A Headline History of
Headingley

 

Download the Headline History here.

Alternatively, here is a very brief Summary.

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Headingley Village may be very ancient, as it stands on a natural cross-roads.  But the Anglo-Saxons gave the settlement its name, meaning ‘Headda’s people’s place’.  Under the Vikings, Headingley’s Shire Oak became the focus of local government.  But following the Norman Conquest, the village was devastated by the Harrying of the North, and it was handed to one of William’s barons.  His descendant gave Headingley and its surrounding area to Kirkstall Abbey, which managed the lands until the Dissolution of the Monasteries in 1539.  The estates were sold to private owners, much coming into the hands of the Brudenell family, Earls of Cardigan.  Headingley gained a rebuilt Hall, a church and a school.

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Headingley Suburb developed as the village was drawn into the orbit of Leeds.  Demand for settlement arose from merchants escaping from the industrialising town, building plots were supplied by Headingley landowners, and the two were connected, first by a turnpike road, and then by horse-drawn public transport.  The suburb’s foundation was laid in the first half of Victoria’s reign.  Alongside the villas and mansions of the wealthy, stone terraces were built for working people.  Headingley steadily expanded, on Headingley Hill and in Far Headingley.  In the latter nineteenth century, more large villas were built, extending into Weetwood, now accompanied by row upon row of brick terraces, around Headingley itself, and in Hyde Park and South Headingley.  New churches were built, and trams arrived, powered successively by horses, by steam and by electricity.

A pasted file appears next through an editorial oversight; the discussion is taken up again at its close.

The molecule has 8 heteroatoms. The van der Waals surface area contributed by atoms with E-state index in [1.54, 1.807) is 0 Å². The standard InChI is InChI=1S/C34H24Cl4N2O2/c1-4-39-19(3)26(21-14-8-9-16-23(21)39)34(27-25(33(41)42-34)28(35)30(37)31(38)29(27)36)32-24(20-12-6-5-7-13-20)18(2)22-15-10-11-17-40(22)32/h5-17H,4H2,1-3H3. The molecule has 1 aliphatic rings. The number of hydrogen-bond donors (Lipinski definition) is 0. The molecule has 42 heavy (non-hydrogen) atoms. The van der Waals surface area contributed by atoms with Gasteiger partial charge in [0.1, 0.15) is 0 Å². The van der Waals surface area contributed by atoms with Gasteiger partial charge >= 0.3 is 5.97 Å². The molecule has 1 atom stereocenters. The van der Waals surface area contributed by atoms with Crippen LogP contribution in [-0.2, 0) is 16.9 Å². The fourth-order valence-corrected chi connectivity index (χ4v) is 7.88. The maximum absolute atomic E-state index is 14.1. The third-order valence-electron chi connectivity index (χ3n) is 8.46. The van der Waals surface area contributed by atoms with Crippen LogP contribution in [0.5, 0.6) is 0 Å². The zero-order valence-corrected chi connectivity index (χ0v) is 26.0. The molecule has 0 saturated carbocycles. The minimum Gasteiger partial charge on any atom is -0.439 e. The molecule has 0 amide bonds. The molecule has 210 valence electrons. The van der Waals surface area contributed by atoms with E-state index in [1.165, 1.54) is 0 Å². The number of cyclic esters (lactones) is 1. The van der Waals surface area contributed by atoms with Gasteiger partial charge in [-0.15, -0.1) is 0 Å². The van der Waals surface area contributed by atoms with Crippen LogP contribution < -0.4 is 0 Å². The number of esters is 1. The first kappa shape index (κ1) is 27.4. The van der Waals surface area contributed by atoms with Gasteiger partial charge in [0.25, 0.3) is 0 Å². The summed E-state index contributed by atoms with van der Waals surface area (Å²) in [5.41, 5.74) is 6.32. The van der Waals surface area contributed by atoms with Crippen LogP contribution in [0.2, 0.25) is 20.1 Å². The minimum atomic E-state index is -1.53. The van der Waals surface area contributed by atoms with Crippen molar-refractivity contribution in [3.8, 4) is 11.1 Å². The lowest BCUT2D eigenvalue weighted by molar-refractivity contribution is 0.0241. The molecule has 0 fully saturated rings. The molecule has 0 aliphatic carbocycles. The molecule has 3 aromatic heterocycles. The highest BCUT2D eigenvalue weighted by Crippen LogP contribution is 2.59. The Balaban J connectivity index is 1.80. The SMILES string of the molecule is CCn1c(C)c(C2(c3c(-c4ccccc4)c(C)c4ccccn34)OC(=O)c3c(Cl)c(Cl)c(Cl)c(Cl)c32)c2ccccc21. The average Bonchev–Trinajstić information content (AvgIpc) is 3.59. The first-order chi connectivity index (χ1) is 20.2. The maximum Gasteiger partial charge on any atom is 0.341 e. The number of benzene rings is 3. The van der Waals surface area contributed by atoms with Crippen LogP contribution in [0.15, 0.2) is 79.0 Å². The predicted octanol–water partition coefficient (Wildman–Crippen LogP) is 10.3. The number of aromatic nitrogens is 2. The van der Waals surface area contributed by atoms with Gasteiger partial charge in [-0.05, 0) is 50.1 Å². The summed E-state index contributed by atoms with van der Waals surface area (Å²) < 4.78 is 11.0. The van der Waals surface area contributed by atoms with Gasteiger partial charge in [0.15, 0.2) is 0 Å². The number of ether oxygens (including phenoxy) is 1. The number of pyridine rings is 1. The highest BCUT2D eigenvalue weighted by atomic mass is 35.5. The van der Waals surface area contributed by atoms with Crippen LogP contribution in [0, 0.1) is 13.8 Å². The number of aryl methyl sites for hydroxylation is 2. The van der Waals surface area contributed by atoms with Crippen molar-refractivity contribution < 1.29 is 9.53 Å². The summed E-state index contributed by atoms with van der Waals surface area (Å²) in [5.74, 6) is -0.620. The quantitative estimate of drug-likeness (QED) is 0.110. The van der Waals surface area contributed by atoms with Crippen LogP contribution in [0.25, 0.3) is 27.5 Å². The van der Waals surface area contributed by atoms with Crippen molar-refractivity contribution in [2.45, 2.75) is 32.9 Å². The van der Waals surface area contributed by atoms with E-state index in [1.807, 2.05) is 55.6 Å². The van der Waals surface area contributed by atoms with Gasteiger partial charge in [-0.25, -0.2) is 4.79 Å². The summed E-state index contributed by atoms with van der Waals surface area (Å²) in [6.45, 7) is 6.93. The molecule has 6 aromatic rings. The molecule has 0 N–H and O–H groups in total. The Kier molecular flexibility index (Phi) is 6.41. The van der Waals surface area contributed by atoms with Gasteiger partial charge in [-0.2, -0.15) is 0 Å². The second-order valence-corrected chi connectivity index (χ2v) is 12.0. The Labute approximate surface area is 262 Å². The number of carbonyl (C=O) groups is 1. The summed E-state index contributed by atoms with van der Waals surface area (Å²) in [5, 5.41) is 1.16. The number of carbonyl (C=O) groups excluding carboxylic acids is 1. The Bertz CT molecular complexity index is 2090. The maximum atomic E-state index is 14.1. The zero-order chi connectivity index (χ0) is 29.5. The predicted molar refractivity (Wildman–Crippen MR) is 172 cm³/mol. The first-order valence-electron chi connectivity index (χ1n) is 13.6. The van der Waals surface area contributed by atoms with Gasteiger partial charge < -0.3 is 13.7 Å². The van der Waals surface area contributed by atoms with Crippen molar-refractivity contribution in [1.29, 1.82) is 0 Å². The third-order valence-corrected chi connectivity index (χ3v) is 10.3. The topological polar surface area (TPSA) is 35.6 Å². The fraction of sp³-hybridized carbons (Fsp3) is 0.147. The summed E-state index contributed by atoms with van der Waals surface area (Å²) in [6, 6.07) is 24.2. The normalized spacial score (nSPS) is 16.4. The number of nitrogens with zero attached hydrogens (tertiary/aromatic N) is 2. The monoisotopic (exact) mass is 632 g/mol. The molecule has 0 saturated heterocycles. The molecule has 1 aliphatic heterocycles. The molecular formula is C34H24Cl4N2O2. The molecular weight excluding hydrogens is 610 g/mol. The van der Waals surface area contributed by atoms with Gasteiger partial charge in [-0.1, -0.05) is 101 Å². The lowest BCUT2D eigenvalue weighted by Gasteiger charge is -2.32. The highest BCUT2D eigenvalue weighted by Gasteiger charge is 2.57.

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Leeds’ Number One Suburb emerged in the twentieth century.  The route of the pioneering bus service was formally recognised as the Number 1 Service.  The suburb now had “the most important group of large and small villas and mansions in the city” (Pevsner).  And Headingley Stadium was built, eventually bringing international renown.  In the Edwardian era, West Park developed, and new shopping parades were built there and at Hyde Park, and cinemas arrived - the Hyde Park Picture House, the Lounge and the Cottage Road.  In the years between the wars, the remaining spaces were in-filled by estates of classic semi-detached houses.  In the modern period, most development has had to be re-development, especially new housing estates on former education sites.  The Arndale Centre has dominated the town centre.  And old buildings have been re-purposed, like the old school on Bennett Road, now Headingley Enterprise & Arts Centre, appropriately HEART.

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Further Information on individual parts of Headingley and its neighbourhood may be found on the Headingley & Hyde Park and the Far Headingley, Weetwood & West Park pages.  These accounts are taken from the two Neighbourhood Design Statements for Far Headingley, Weetwood & West Park (2005, revised 2014) and for Headingley & Hyde Park (2010); copies of both are available at HEART.
For historic photographs, go to Historic Headingley & Our Neighbours.
The two essential histories of the area are Eveleigh Bradford’s Headingley: A Pleasant Rural Village (2008) (also available at HEART) and David Hall’s Far Headingley, Weetwood and West Park (2000) (thanks to both authors for their advice).